Are you shopping for a new Dutch oven, but can’t decide between Le Creuset and Great Jones?
On the one hand, you have Le Creuset, the well-established leader in enameled cast iron cookware.
On the other hand, you have Great Jones, the direct-to-consumer start-up offering stylish, well-performing cookware for a fraction of the cost.
Should you pick the proven brand and buy a Le Creuset Dutch oven? Or, is Great Jones a worthy alternative?
In this comparison of Great Jones vs. Le Creuset, I explain how their Dutch ovens compare in terms of design (with side-by-side pictures), performance, price, and much more.
Plus, I reveal the results of a test I conducted to determine which brand locks in moisture (and flavor) more effectively.
By the end, you’ll understand how Great Jones and Le Creuset Dutch ovens are similar, how they’re different, and the pros and cons of each.
Let’s get into it!
Use the links below to navigate the comparison:
- Introducing Le Creuset
- Introducing Great Jones
- Options: Sizes, Shapes, and Colors
- Moisture Retention Test Results
- Frequently Asked Questions
- Bottom Line: Which Dutch Oven Is Right for You?
Introducing Le Creuset
When you think of dutch ovens, you’re not alone if the first brand that comes to mind is Le Creuset.
Le Creuset (pronounced luh/crew/zay) got its start back in 1925 and has been manufacturing its gorgeous enameled cast iron cookware in Fresnoy-le-Grand, France ever since.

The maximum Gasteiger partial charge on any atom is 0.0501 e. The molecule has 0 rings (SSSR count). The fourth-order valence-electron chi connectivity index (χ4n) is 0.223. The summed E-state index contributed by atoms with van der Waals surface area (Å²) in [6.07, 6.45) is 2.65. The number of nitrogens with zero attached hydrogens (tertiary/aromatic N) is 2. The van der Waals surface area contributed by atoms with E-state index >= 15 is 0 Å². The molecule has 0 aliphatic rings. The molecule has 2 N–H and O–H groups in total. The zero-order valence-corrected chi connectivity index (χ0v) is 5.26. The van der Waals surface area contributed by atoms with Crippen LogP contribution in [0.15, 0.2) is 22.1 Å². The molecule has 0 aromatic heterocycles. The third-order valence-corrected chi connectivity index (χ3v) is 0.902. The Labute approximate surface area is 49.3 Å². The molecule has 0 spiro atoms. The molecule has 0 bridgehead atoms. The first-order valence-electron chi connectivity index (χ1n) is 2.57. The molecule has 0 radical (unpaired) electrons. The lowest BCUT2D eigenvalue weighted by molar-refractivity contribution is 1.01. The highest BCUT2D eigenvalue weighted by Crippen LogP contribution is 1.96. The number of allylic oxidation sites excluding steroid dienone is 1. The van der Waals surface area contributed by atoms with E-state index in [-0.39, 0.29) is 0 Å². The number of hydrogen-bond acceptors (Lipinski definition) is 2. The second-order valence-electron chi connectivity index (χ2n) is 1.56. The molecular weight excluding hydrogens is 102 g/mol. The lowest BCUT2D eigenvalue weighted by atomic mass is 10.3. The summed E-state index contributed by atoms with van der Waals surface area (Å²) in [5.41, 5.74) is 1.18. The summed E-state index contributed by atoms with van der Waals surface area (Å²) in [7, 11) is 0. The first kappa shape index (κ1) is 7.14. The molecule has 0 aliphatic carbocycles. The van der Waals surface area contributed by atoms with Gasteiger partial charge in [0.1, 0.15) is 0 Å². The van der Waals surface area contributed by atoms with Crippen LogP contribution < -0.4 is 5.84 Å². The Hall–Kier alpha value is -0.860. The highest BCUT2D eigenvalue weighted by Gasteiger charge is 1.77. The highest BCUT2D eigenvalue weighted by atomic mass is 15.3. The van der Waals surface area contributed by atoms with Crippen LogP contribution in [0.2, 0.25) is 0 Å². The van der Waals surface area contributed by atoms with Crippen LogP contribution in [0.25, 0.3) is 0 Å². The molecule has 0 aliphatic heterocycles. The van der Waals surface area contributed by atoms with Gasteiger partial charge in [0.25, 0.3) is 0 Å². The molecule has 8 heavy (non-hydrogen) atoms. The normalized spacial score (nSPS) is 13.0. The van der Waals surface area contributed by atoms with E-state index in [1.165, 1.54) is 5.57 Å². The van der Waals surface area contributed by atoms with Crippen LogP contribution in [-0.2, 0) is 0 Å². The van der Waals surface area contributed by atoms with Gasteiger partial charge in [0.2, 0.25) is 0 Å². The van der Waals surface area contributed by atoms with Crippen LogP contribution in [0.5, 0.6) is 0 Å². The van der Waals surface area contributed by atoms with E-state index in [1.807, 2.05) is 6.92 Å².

Over the decades, Le Creuset has become one of the most recognized cookware brands in the world.
These days, you can’t watch a cooking show on the Food Network, browse a wedding registry, or stroll the cookware aisle your local kitchen store without running into it.
But what makes Le Creuset so special?
Simply put, its unique manufacturing process results in cookware, including Dutch ovens, that’s durable, versatile, aesthetically pleasing, and guaranteed to produce excellent results in the kitchen.
Each Dutch oven takes ten hours to make, and they have such strict manufacturing standards that 30% of pieces are rejected due to minor flaws, melted back down, and recycled for other products.
First, molten iron is poured into molds to form the base of the cookware. Then the pieces are cooled and smoothed by hand and machine. Finally, each piece is sprayed with three layers of vitreous enamel, a glass enamel coating.
Throughout the process, fifteen skilled craftsmen inspect each piece, enforcing the highest standards of quality.
Le Creuset may be best-known for its Dutch ovens, but the brand has expanded into other products, including stainless steel and nonstick cookware, bakeware, glassware, and even cutlery.
Also, they offer an extensive collection of kitchen essentials from pepper mills and utensils to wine accessories and kettles.
Introducing Great Jones
Great Jones is a direct-to-consumer cookware company, launched in 2018 by two childhood friends, Sierra Tishgart and Maddy Moelis.